Roland Garros (aviator)

Roland Garros (October 6 1888October 5 1918) was an early French aviator and a fighter aircraft pilot during World War I.


Garros was born in Saint-Denis, Réunion. He started his aviation career in 1909 flying Santos-Dumont's Demoiselle monoplane, an aircraft that only flew well with a small lightweight pilot. In 1911 Garros graduated to flying Bleriot monoplanes and entered a number of European air races with this type of machine. He was already a noted aviator before World War I having visited the US and South America; by 1913 he had switched to flying Morane-Saulnier monoplanes, a vast improvement over the Blériot, and gained fame for making the first non-stop flight across the Mediterranean Sea from Fréjus in south of France to Bizerte in Tunisia. The following year, Garros joined the French army at the outbreak of the conflict.

Garros and Development of Interruptor Gear

In the early stages of the air war in World War I the problem of achieving a practicable platform for a forward-firing machine gun on combat aircraft was considered by a number of individuals. The so-called Interrupter gear did not come into use until Anthony Fokker developed a synchronisation device which made a large impact on air combat, however Garros also had a significant role in the process of achieving this goal.

In December 1914, Garros, as a reconnaissance pilot with the Escadrille MS26, visited the Morane-Saulnier Works. Saulnier's work on metal deflector wedges attached to propeller blades was taken forward by Garros; he eventually had a workable installation fitted to his Morane-Saulnier Type L aircraft. Garros achieved the first ever shooting-down of an aircraft in which deflector wedges were used, on 1 April 1915; two more victories over German aircraft were achieved on 15th and 18th April 1915.

On April 18, 1915, either Garros' fuel line clogged or, by other accounts, his aircraft was downed by ground fire, and he glided to a landing on the German side of the lines. Garros succeeded in burning the aircraft before being taken prisoner but the gun and armoured propellor remained intact. After examining the plane, German aircraft engineers, led by Fokker, designed the improved interrupter gear system. The tables were reversed against the Allies due to Fokker's planes shooting down nearly every enemy aircraft they met, leading to what became known as the Fokker Scourge.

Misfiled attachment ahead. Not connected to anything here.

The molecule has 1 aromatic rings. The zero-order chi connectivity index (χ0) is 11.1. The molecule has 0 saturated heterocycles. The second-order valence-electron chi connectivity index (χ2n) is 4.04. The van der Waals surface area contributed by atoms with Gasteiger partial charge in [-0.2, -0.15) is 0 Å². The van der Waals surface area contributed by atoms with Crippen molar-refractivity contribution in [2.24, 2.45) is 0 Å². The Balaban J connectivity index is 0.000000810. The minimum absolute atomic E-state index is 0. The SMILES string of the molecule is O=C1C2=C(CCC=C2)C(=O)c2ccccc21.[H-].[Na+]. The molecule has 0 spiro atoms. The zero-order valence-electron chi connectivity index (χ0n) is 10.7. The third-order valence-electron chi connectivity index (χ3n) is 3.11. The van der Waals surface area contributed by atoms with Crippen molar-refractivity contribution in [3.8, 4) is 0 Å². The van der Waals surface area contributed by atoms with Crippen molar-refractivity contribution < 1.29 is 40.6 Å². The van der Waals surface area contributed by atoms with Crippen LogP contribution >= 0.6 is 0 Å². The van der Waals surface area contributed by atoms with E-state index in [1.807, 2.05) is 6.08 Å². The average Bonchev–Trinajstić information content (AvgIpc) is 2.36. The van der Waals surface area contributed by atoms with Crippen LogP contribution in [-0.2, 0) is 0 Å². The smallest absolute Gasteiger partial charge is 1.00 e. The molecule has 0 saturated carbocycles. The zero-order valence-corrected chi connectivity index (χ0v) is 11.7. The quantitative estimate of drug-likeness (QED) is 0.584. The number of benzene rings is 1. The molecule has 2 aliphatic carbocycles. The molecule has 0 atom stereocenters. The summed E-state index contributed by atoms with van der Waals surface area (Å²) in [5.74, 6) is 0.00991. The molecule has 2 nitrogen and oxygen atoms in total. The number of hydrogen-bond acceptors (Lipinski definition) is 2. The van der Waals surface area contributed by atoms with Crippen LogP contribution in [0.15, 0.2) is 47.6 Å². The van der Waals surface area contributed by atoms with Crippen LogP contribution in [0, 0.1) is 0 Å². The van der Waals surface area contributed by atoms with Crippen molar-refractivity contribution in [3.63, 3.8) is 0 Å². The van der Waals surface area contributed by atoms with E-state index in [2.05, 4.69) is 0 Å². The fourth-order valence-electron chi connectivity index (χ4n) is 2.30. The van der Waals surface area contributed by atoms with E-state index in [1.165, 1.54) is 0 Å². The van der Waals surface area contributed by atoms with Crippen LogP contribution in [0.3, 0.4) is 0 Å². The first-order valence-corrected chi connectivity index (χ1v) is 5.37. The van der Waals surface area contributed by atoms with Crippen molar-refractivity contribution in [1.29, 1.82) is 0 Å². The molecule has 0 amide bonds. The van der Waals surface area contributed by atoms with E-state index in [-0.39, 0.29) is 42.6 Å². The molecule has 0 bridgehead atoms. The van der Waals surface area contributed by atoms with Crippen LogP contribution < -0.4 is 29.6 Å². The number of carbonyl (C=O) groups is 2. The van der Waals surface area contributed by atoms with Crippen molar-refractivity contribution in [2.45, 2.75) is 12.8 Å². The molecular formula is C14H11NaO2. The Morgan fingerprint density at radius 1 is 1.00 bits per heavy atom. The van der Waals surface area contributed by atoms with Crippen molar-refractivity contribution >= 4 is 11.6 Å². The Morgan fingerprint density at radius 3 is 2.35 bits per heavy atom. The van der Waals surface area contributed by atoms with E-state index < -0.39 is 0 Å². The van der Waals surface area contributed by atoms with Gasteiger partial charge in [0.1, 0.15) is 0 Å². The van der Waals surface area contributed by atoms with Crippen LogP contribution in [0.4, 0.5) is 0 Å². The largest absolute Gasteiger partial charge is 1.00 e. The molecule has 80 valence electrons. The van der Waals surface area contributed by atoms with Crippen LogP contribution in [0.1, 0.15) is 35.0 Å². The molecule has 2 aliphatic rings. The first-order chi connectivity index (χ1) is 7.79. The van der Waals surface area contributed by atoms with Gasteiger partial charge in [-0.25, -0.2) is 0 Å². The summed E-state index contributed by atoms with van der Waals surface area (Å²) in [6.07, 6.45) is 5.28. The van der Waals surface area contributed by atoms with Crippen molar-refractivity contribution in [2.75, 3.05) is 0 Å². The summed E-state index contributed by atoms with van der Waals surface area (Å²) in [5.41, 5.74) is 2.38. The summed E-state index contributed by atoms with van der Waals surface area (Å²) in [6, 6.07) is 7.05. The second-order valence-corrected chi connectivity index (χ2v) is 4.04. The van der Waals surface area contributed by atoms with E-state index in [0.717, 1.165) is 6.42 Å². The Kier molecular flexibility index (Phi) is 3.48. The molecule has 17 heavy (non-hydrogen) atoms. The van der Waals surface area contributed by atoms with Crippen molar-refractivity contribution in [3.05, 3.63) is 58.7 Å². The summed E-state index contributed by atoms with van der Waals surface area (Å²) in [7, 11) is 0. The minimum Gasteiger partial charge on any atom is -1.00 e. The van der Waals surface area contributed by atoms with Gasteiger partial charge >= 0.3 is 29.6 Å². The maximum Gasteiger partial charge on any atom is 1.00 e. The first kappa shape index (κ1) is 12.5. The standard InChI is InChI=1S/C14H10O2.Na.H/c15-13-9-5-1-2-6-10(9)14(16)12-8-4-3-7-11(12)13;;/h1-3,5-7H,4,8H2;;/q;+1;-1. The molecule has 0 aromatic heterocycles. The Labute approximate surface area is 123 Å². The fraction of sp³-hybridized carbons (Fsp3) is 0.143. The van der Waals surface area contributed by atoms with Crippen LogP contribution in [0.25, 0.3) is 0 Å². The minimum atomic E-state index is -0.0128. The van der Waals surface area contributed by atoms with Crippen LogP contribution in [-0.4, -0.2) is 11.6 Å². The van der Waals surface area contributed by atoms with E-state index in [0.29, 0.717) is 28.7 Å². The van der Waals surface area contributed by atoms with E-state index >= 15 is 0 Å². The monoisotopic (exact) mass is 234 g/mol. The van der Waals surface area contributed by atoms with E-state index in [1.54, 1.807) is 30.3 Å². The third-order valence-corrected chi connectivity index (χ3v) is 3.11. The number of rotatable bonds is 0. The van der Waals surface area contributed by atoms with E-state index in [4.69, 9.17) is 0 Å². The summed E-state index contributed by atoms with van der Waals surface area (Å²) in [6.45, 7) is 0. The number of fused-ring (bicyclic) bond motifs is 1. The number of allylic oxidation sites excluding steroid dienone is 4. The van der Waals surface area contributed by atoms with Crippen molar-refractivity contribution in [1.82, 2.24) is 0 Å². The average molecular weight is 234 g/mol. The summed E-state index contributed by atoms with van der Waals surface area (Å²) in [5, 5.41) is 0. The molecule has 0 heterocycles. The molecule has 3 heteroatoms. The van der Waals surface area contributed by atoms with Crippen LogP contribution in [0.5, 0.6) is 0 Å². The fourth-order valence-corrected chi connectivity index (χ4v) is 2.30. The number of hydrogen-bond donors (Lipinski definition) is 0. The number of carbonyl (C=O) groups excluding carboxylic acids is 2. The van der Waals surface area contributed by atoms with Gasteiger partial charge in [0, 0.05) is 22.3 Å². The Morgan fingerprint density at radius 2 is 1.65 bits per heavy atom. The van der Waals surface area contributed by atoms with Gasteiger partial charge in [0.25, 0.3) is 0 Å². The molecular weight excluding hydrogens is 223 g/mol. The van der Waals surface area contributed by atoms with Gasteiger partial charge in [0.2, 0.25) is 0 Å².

Garros managed to escape from a prisoner-of-war camp in Germany in February 1918 and rejoined the French army. On October 5, 1918, he was shot down and killed near Vouziers, Ardennes, a month shy of the end of the war and one day before his 30th birthday.

Garros is erroneously called the world's first fighter ace. In fact, he shot down three aircraft, and the honour of the first ace went to another French airman, Adolphe Pegoud.

Places named after Roland Garros

In the 1920s, a tennis centre was named after the pilot, Stade de Roland Garros. The stadium accommodates the French Open, one of tennis' Grand Slam tournaments. Consequently, the tournament is officially called Roland Garros.

The international airport of La Réunion, Roland Garros Airport, is also named after him.

Peugeot Car Manufacturers (French) commissioned a 'Roland Garros' limited edition version of its 205 model in celebration of the Tennis Tournament that bears his name. The model included special paint and leather interior. Due to the success of this special edition, Peugeot later created Roland Garros editions of its 106, 206, 306 and 806 models.


See also

External links

  • http://www.peugeotrolandgarros.co.uk

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